Welcome to Optica's News Release page. This page contains news from Optica, including research highlights from our journals, conference news, award announcements and more. Sort releases by category below to see all the news releases in a particular area.
Chip-Based Optical Tweezers Levitate Nanoparticles in a Vacuum
Researchers have created tiny chip-based optical tweezers that can be used to optically levitate nanoparticles in a vacuum. In Optica, Optica Publishing Group’s journal for high-impact research, researchers at Purdue University and Pennsylvania State University report the first realization of on-chip optical levitation in a vacuum with an ultrathin metalens.
Added: 21 Oct 2021
Researchers Integrate Optical Devices Made of Multiple Materials onto Single Chip
In the Optica Publishing Group journal Optical Materials Express, researchers describe a highly accurate way to assemble multiple micron-scale optical devices extremely close together on a single chip. The approach could allow high-volume manufacturing of chip-based optical systems that would enable more compact optical communications devices and advanced imagers.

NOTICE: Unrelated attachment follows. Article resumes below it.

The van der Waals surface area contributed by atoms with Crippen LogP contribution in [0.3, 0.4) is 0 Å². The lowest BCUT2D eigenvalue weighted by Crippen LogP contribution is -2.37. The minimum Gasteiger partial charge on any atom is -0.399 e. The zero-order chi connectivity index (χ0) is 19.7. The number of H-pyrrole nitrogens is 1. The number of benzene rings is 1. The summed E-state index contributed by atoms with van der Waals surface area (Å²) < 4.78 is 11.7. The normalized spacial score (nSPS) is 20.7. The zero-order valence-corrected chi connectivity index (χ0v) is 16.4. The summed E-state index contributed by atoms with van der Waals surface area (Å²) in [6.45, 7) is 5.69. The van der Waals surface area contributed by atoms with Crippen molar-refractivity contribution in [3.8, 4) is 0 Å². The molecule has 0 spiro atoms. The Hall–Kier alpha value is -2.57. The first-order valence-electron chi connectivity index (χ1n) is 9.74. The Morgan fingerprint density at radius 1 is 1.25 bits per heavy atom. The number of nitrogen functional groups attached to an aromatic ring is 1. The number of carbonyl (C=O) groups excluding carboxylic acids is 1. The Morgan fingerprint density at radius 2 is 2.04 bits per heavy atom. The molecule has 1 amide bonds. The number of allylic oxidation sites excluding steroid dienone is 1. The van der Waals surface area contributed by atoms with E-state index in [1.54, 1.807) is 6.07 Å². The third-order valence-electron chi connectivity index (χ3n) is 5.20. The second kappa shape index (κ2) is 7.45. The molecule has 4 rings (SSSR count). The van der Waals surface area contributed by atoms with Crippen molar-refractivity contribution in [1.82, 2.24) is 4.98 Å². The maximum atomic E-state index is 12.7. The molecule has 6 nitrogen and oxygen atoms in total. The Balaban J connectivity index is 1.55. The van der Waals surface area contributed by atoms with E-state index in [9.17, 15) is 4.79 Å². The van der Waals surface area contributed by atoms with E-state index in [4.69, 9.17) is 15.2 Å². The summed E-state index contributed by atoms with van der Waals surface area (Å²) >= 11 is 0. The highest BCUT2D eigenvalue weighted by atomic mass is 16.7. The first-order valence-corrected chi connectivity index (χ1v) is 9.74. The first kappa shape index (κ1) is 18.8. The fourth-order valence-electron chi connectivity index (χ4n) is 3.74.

Added: 29 Sep 2021
New Imaging System Reveals Solar Panel Defects Even in Bright Sunlight
In the Optica Publishing Group journal Applied Optics, researchers from Nanjing University of Science and Technology in China describe how a unique combination of new hardware and software allows defects in solar panels to be clearly imaged and analyzed even in bright light.
Added: 27 Sep 2021
OSA Becomes Optica, the Society Advancing Optics and Photonics Worldwide
Today marks a historic day for OSA, as the organization changes its name to Optica, the society advancing optics and photonics worldwide. Its new name reinforces the society’s position as the leading forum for advancing light science and technology. It also reflects its diverse global community.
Added: 20 Sep 2021
New Technology Makes It Possible to See Clearly Through Murky Water
In Optics Express, Tianjin University researchers overcome the limitations of traditional polarimetric underwater imaging by developing a new method that can automatically produce clear images through murky water. The new technology could be useful for searching for drowning victims, documenting submerged archaeological artifacts and monitoring underwater farms.
Added: 16 Sep 2021